Coercivity: The magnetizing field (H) needed to demagnetize the magnetic material completely is known as its coercivity.

Question 22.
Arrive at Snell’s law of refraction, using Huygen’s principle for the refraction of a plane wave.
We know that when light travels from one transparent medium to another transparent medium its path changes. So the laws of refraction state that the angle of incidence is the angle between the incident ray and the normal and the angle of refraction is the angle between the refracted ray and the normal.

The incident ray, reflected ray and the normal, to the interface of any two given mediums all lie in the same plane. We also know that the ratio of the sine of the angle of incidence and sine of the angle of refraction is constant.

Question 23.
Write Bohr’s postulates for the hydrogen atom model.

• The atom model provided the basic foundation for the development of quantum mechanics.
• The value of Rydberg’s constant R has arrived theoretically.
• The theory for the first time predicted the size of an atom in terms of absolute constants.
• This model made use of the principle of quantisation of angular momentum and energy states of hydrogen and hydrogenic atoms.

Question 24.
Derive an expression for the half-life of a radioactive nuclide.
Let’s find the relation between T½ and the disintegration constant λ. For this, let’s input the following values in the equation

Question 25.
Write any three distinctions between p-type and n-type semiconductor.
p-type Semiconductors

• Pure semiconductor ¡s doped with elements of III group (acceptors)
• Holes are majority charge carriers
• Energy levels of dopants are above the upper limit of the valence band.

n-type Semiconductors

• A pure semiconductor is doped with elements of V group (donors)
• Electrons are majority charge carriers.
• Energy levels of dopants are below the lower limit of the conduction band.

Question 26.
Draw the block diagram df a generalised communication system.

Part – D

IV. Answer any two of the following questions: (2 × 5 = 10)

Question 27.
Define electric potential due to a point charge and derive at the expression for the electric potential at a point due to a point charge.
Consider the electric potential due to a point charge q, As we move from point A, at distance rA from the charge q, to point B, at distance rB from the charge q, the change in electric potential is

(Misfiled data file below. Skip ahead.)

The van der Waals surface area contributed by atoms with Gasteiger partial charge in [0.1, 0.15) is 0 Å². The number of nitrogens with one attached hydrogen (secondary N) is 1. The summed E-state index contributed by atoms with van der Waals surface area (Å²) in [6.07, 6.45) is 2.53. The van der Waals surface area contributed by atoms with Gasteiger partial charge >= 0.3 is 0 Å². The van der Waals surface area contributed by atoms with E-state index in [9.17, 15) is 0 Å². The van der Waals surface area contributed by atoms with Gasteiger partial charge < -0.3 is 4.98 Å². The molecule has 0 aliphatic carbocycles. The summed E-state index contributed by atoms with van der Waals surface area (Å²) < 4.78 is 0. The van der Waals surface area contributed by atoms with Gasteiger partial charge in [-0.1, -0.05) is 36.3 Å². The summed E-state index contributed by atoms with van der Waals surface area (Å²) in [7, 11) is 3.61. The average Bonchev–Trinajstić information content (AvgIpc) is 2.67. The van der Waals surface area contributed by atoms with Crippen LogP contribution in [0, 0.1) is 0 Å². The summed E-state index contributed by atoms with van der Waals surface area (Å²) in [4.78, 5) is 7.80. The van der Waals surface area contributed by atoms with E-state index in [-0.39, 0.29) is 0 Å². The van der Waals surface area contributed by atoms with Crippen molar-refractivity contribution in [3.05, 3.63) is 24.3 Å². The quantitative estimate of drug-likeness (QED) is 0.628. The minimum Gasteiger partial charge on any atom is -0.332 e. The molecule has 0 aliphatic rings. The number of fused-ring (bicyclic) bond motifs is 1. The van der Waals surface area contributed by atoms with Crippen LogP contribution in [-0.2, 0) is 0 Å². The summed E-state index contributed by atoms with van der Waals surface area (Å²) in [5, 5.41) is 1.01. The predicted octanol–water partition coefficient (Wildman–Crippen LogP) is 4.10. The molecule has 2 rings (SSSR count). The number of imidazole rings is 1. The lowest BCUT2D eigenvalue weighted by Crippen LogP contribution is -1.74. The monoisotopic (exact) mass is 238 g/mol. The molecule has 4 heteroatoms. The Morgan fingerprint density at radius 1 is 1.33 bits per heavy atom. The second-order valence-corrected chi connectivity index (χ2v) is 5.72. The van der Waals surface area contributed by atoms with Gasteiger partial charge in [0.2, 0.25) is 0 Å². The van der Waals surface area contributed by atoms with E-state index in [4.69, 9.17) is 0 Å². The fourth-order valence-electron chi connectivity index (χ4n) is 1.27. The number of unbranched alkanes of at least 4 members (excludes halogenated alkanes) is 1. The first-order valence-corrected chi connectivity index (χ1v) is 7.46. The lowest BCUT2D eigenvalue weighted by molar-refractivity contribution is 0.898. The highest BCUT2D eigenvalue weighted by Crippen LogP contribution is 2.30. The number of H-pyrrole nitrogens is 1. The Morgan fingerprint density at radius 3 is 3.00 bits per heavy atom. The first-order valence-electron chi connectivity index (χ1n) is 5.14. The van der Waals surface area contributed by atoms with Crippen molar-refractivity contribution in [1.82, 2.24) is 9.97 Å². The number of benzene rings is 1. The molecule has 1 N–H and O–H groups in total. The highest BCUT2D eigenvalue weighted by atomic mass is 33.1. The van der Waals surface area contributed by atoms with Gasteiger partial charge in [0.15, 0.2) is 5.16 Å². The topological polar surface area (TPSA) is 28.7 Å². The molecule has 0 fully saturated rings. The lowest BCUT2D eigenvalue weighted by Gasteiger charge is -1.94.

Only the radial distance r determines the work is done or the potential. We can move through any angle we like and, as long as the radial distance remains constant, no work is done or there is no change in the electric potential.

This is the change in electric potential due to a point charge as we move from rA to rB.
We could ask about the change in electric potential energy as we move a charge q’ from radius rA to rB due to a point charge q

As with gravitational potential energy, it is more convenient and, therefore, useful to talk about the electric potential energy or the electric potential relative to some reference point. We will choose that reference point to be infinity. That is, rA = ∞
That means we can then write the electric potential at some radius r as V = kq $$\frac{1}{r}$$

Question 28.
Obtain an expression for the effective emf and the effective internal resistance of two cells connected in parallel such that the currents are flowing in the same direction.

Question 29.
Derive an expression for the magnetic field on the axis of a circular current loop, using Biot-Savart’s law.

Let R be the radius of a current loop, carrying current I. Let R be a point on the axis of a conductor. Let dB be a magnetic field at P, due to a current element ‘idl’.

V. Answer any two of the following questions: (2 × 5 = 10)

Question 30.
Arrive at an expression for the impedance of a series LCR circuit using phasor diagram method and hence write an expression for the current through the circuit.
Consider a resistance R, an inductor of self-inductance L and a capacitor of capacitance C connected in series across an AC source. The applied voltage is given by,

Question 31.
Deduce the relation between n, u, v and R for refraction at a spherical surface, where the symbols have their usual meaning.

Question 32.
What is a rectifier? With suitable circuit describe the action of a full-wave rectifier by drawing input and output waveforms.
Full-wave rectification: The process in which both the halves of a.c. are rectified to obtain a pulsating direct current is known as full-wave rectification.
A transformer with a centre tap is used for full-wave rectification. The input contains ac. A minimum of two diodes are used at the secondary of the transformer. A load resistor is connected between the junction of the N-type semiconductor and the centre tap.
During the first half cycle, diode D1 will be forward biased and D2 will be reverse biased so that the current flows from B to centre tap.

During the second half cycle, diode, D2 will be forward biased while D1 will be reverse biased. The current once again takes the same direction from B to the centre tap. The I/P and the O/P waveforms are shown in fig.
The average DC is $$2\left(\frac{V_{p}}{\pi}\right)$$

VI. Answer any three of the following questions: (3 × 5 = 15)

Question 33.
Three charges each equal to +4nC are placed at the three corners of a square of side 2 cm. Find the electric field at the fourth corner.

Question 34.
100 mg mass of nichrome metal is drawn into a wire of area of cross-section 0.05 mm2. Calculate the resistance of this wire. Given the density of nichrome 8.4 × 103 kgm-3 and resistivity of the material as 1.2 × 10-6 Ωm

Question 35.
A circular coil of radius 10 cm and 25 turns is rotated about its vertical diameter with an angular speed of 40 rad s-1, in a uniform horizontal magnetic field of magnitude 5 × 10-2 T. Calculate the maximum emf induced in the coil. Also, find the maximum current in the coil if the resistance of the coil is 15 Ω.